These findings aren’t at all surprising. On the contrary, they speak very highly of the political awareness and rationality of most Latin Americans and their accurate assessment of the shortcomings and unfulfilled promises of our so-called ‘democratic’ governments. Let us push this line of analysis a little farther and look at the most recent data produced by Latinobar—metro in its 2004 international public opinion survey.23 As expected, the empiri¬cal findings show high levels of dissatisfaction with the performance of the democratic governments in their countries: whereas in 1997 41 per cent of the region’s sample declared themselves satisfied with democracy, in 2001 this dropped to a 25 per cent, and rose again only slightly to 29 per cent in 2004, so that for the whole 1997-2004 period, there was a decline of 12 percent¬age point in satisfaction with democracy in Latin America. The significance of this is enhanced by the fact that the starting-point in the comparison was far from reassuring, since even in 1997 almost 60 per cent were not satisfied with democracy. Only three countries deviated from this declining trend: Venezuela, ironically the favourite target of the ‘democratic’ crusade launched by the White House, where the percentage of people who declared themselves satisfied with the democratic regime increased by seven points; and Brazil and Chile, where the proportion rose by five and three percentage points respectively. The countries which showed the most dramatic declines in the index of democratic satisfaction were Mexico and Nicaragua, whose governments were very closely associated with the United States and loyal followers of the ‘Washington Consensus’; there, satisfaction with democracy fell by almost 30 percentage points.
Let us look at things from another angle. In 1997 there were only two countries in which more than half of the population expressed satisfaction with the functioning of democracy. This rather modest mark of popular approval was achieved in Costa Rica, with 68 per cent, and Uruguay, with 64 per cent of the popular approval. Yet in 2004 not one country was over the 50 per cent mark. The disillusion with our ‘actually existing democracies’ left no country above 50 per cent: in Costa Rica the proportion had declined to 48 per cent while in Uruguay the index fell to 45 per cent. In Fox’s Mexico, where such great hopes had been raised in a sector of the left intelligentsia, who naively believed that the victory of PAN would open the doors to an adventurous ‘regime change’ that would bring about full political democracy, only 17 per cent of the sample shared such rosy expectations in 2004. Lagos’s Chile, in turn, presents a disturbing paradox for the conventional theory. The country regarded as the model of successful democratic transition, patterned after the equally-praised Spanish post-Francoist transition, reveals a high proportion of ungrateful citizens not persuaded by the applause of the social science pundits and the reassuring voices of the international financial institutions. Thus in 1997 only 37 per cent of Chileans declared themselves satisfied with the democratic, rational and responsible ‘centre-left’ government of the Concertación. After a sudden decline to 23 per cent in 2001, amidst anxieties over an economic downturn, the proportion rose to 40 per cent in 2004, a significant increase but, nevertheless, a figure that could hardly be regarded as healthy.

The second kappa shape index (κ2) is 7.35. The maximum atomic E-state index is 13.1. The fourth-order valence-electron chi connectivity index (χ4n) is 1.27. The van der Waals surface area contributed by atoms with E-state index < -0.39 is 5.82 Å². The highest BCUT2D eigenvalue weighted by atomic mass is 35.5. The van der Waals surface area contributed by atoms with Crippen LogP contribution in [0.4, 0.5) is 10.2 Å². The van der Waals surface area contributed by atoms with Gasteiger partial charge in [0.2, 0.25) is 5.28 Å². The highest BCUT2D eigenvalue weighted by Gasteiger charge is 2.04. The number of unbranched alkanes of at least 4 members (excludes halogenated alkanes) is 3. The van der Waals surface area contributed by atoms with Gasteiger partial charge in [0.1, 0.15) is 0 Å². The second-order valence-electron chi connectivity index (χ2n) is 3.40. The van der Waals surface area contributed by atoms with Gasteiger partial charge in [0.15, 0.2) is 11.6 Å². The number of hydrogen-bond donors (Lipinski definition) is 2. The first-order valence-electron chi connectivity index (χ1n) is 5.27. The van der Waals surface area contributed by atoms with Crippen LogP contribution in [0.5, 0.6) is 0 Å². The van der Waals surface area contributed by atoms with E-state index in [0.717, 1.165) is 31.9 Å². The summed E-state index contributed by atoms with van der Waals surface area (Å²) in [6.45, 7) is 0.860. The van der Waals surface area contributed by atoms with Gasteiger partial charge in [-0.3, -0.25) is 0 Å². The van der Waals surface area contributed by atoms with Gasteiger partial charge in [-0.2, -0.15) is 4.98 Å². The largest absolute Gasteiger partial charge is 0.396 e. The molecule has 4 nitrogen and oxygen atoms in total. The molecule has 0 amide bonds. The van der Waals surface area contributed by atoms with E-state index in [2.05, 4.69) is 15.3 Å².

In the Brazil of Fernando H. Cardoso, a champion of Latin American democratic theory, the proportion of satisfied citizens fluctuated between 20 and 27 per cent during his two presidential terms, hardly a level to be proud of. After two years of Lula’s government the proportion of satisfied citizens remained stable around the 28 per cent mark. In Argentina, in 1998, when the inebriating mist of the so-called ‘economic miracle’ (certified urbi et orbi by Michel Camdessus, then Director of the IMF) still prevented ordinary people from perceiving the approaching catastrophe, the proportion of the satisfied reached a record high of 49 per cent. By 2001, when the crisis was already three years old but the worst was still to come, this proportion would fall to 20 per cent, and in 2002 would fall further to reach a record low of 8 per cent after the confiscation of current account bank deposits and the massive street demonstrations that ousted the ‘centre-left’ De la Rœa government.